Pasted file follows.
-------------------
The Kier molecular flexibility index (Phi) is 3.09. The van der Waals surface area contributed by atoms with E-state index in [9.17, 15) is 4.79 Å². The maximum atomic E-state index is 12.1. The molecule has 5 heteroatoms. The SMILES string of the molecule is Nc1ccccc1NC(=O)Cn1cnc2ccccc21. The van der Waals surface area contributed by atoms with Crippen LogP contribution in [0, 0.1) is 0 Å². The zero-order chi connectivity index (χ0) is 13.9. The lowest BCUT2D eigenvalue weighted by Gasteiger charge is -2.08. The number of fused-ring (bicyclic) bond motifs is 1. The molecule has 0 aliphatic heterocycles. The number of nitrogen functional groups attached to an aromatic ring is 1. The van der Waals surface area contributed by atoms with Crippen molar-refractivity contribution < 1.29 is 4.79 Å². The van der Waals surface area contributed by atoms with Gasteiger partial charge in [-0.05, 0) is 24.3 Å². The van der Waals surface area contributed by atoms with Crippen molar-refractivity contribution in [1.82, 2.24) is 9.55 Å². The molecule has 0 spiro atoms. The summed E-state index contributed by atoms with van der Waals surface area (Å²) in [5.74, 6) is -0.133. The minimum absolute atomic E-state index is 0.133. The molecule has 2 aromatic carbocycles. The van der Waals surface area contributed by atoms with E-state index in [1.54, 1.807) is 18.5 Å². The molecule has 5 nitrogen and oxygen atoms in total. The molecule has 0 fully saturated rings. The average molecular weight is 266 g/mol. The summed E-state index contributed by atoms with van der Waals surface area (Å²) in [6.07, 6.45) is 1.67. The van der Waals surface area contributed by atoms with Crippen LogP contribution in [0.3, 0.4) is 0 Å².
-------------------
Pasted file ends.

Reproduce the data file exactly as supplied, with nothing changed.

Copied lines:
The Kier molecular flexibility index (Phi) is 3.09. The van der Waals surface area contributed by atoms with E-state index in [9.17, 15) is 4.79 Å². The maximum atomic E-state index is 12.1. The molecule has 5 heteroatoms. The SMILES string of the molecule is Nc1ccccc1NC(=O)Cn1cnc2ccccc21. The van der Waals surface area contributed by atoms with Crippen LogP contribution in [0, 0.1) is 0 Å². The zero-order chi connectivity index (χ0) is 13.9. The lowest BCUT2D eigenvalue weighted by Gasteiger charge is -2.08. The number of fused-ring (bicyclic) bond motifs is 1. The molecule has 0 aliphatic heterocycles. The number of nitrogen functional groups attached to an aromatic ring is 1. The van der Waals surface area contributed by atoms with Crippen molar-refractivity contribution < 1.29 is 4.79 Å². The van der Waals surface area contributed by atoms with Gasteiger partial charge in [-0.05, 0) is 24.3 Å². The van der Waals surface area contributed by atoms with Crippen molar-refractivity contribution in [1.82, 2.24) is 9.55 Å². The molecule has 0 spiro atoms. The summed E-state index contributed by atoms with van der Waals surface area (Å²) in [5.74, 6) is -0.133. The minimum absolute atomic E-state index is 0.133. The molecule has 2 aromatic carbocycles. The van der Waals surface area contributed by atoms with E-state index in [1.54, 1.807) is 18.5 Å². The molecule has 5 nitrogen and oxygen atoms in total. The molecule has 0 fully saturated rings. The average molecular weight is 266 g/mol. The summed E-state index contributed by atoms with van der Waals surface area (Å²) in [6.07, 6.45) is 1.67. The van der Waals surface area contributed by atoms with Crippen LogP contribution in [0.3, 0.4) is 0 Å².